Project 2

Multimodal constructional space

When it comes to human face-to-face communication, speakers make use of various modalities to deliver and interpret messages. This complex operation involves not only the verbal exchange of linguistic forms, but also the use of facial expressions, gestures, and prosody. In fact, a number of studies have shown that many gestures and linguistic forms systematically co-occur with one another (Cienki, 2015; Ningelgen & Auer, 2017; Ziem, 2017; Zima, 2017b). Following a cognitive/usage-based model, we know that language learners and users keep track of usage events, and that knowledge of language is constantly shaped and re-shaped with each instance of use (Bybee, 2010). One of the challenges of linguistic theory is therefore to account for these multimodal phenomena.

The main focus of this project is on modeling multimodality in a Construction Grammar (CxG) framework (Goldberg, 1995, 2006, 2019). Over the past few years, there have been several proposals that address these types of phenomena (Cienki, 2017; Herbst, 2020; Hoffmann, 2017; Mittelberg, 2017; Schoonjans, 2017; Turner, 2018; 2020a; 2020b; Uhrig, 2021; Ziem, 2017; Zima, 2017; Zima and Bergs 2017). Still, there are various theoretical and practical aspects yet to be addressed. Some of the discussion points that were brought up concern the theoretical status of multimodal constructions, whether the constructicon is multimodal, and whether a Multimodal Construction Grammar is needed.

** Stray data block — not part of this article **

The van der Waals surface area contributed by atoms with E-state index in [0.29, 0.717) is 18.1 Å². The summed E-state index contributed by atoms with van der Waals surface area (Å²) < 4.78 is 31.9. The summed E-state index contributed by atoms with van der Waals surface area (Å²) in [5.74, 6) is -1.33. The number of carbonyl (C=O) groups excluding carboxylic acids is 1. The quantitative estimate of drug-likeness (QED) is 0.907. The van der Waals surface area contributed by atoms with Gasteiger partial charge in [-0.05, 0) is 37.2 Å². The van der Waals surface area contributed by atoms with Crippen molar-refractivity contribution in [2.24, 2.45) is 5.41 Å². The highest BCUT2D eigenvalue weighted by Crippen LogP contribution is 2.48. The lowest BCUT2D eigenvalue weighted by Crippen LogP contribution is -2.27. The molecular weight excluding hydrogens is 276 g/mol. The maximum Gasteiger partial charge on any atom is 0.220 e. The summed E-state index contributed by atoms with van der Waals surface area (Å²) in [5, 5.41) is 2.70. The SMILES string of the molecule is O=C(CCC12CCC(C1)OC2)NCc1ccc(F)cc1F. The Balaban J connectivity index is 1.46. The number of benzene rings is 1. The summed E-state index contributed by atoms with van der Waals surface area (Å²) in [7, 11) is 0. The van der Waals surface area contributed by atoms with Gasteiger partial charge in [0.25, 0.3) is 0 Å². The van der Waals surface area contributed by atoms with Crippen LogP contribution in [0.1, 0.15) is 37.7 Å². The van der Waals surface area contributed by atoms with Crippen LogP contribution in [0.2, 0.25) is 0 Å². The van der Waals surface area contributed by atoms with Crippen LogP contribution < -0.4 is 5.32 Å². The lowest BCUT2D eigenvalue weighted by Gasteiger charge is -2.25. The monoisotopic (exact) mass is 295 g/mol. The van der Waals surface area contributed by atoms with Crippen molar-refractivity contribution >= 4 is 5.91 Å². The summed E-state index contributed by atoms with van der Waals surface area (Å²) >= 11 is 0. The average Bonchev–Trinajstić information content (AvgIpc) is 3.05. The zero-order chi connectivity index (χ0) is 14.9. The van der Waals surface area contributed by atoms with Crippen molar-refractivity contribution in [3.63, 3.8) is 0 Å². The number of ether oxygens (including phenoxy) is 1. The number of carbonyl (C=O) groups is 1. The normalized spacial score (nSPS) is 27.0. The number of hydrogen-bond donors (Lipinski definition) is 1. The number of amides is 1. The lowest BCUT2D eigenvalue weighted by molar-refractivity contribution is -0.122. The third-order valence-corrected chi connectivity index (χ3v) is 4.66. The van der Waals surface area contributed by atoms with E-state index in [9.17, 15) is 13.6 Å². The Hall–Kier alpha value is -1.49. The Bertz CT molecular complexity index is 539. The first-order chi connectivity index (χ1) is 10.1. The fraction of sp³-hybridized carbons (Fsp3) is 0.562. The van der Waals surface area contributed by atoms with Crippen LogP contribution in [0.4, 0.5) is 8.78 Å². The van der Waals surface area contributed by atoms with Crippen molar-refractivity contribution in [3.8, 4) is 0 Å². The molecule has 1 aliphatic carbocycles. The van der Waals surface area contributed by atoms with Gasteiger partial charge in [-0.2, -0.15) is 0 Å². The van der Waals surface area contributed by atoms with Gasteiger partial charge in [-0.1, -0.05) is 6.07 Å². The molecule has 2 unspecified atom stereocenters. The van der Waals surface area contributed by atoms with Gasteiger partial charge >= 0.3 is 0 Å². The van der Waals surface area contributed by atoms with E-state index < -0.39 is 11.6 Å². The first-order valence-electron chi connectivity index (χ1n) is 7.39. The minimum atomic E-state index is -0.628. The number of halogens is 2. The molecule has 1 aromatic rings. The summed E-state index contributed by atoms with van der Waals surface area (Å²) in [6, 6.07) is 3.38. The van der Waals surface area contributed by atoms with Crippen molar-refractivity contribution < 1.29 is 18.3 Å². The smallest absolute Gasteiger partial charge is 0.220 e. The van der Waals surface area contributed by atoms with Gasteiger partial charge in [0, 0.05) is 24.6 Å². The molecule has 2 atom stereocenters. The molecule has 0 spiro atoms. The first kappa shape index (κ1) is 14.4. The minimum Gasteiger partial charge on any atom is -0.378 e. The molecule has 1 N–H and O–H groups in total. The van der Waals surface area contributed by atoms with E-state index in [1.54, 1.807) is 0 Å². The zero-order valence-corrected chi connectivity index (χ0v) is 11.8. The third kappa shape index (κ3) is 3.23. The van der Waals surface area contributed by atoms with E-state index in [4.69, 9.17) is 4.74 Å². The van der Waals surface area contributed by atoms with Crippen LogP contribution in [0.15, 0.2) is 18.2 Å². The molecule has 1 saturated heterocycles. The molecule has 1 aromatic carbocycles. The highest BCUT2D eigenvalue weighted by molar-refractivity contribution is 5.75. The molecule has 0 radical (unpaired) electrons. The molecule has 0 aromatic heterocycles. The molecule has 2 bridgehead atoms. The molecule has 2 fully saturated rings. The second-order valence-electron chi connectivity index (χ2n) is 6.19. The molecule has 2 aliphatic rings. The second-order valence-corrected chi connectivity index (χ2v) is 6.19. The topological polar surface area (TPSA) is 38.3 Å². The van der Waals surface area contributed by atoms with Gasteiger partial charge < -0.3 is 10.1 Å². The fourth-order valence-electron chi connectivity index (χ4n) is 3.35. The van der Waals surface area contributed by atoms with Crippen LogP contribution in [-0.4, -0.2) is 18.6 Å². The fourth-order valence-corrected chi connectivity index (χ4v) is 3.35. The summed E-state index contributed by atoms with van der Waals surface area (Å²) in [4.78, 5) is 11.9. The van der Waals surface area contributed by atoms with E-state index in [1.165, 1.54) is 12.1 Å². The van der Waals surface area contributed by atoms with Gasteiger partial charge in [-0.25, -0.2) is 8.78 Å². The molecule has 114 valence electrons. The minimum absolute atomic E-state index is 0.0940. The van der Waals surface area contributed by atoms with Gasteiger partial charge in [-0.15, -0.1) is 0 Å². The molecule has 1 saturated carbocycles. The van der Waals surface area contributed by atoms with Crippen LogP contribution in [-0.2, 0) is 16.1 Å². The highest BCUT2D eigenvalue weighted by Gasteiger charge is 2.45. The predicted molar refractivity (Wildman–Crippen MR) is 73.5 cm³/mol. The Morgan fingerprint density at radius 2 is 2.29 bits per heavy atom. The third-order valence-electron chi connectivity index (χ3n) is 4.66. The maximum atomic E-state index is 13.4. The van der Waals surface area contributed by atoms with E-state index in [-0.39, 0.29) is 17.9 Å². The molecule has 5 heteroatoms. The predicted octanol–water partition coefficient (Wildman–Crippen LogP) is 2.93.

In detail, this project is set to investigate three kinds of constructions where multimodal phenomena are observed, and use them as case studies to understand and suggest ways of modeling multimodality, following a CxG framework. These are cases whereby a linguistic form is observed to systematically and frequently co-occur with a gesture as in “I came this close to 🤏 winning the lottery”; a gesture that seemingly has a syntactic role in the utterance; and a gesture where no association is found with particular linguistic forms, but rather is a case of free combination such as air quotes (Uhrig, 2020). All of this will be done in the form of corpus-based studies. The data will be extracted from the large repository of audio-visual data NewsScape English Corpus, and analyzed using a variety of tools such as CQPweb, Red Hen Rapid Annotator, Elan, and Praat (Uhrig, 2021).

By the end of this project, we would like to suggest ways of delineating and modeling multimodal constructions in a CxG framework, account for the type of information that should be considered when describing constructions, which is not a trivial matter, and apply data science methods to multimodal communication research to identify and extract gestures from multimodal corpora, and to use statistical methods to analyze them.


This project is done by Yassine Iabdounane and is supervised by Dr. Peter Uhrig and Prof. Dr. Stephanie Evert.